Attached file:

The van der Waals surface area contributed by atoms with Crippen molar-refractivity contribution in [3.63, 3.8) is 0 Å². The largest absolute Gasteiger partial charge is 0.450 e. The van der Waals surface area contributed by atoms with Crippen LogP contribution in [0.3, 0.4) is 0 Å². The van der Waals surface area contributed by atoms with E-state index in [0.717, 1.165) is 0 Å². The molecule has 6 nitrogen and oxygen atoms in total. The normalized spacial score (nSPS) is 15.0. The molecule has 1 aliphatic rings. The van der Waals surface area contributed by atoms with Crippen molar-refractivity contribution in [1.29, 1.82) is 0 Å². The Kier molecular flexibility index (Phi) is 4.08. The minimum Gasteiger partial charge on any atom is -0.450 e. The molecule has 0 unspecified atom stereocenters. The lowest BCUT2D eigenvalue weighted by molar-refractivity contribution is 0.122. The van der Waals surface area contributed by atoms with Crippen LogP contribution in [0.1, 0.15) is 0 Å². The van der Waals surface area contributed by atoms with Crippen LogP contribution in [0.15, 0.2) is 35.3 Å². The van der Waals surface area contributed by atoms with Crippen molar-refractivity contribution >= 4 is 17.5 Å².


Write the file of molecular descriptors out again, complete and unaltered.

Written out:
The van der Waals surface area contributed by atoms with Crippen molar-refractivity contribution in [3.63, 3.8) is 0 Å². The largest absolute Gasteiger partial charge is 0.450 e. The van der Waals surface area contributed by atoms with Crippen LogP contribution in [0.3, 0.4) is 0 Å². The van der Waals surface area contributed by atoms with E-state index in [0.717, 1.165) is 0 Å². The molecule has 6 nitrogen and oxygen atoms in total. The normalized spacial score (nSPS) is 15.0. The molecule has 1 aliphatic rings. The van der Waals surface area contributed by atoms with Crippen molar-refractivity contribution in [1.29, 1.82) is 0 Å². The Kier molecular flexibility index (Phi) is 4.08. The minimum Gasteiger partial charge on any atom is -0.450 e. The molecule has 0 unspecified atom stereocenters. The lowest BCUT2D eigenvalue weighted by molar-refractivity contribution is 0.122. The van der Waals surface area contributed by atoms with Crippen LogP contribution in [0.1, 0.15) is 0 Å². The van der Waals surface area contributed by atoms with Crippen LogP contribution in [0.15, 0.2) is 35.3 Å². The van der Waals surface area contributed by atoms with Crippen molar-refractivity contribution >= 4 is 17.5 Å².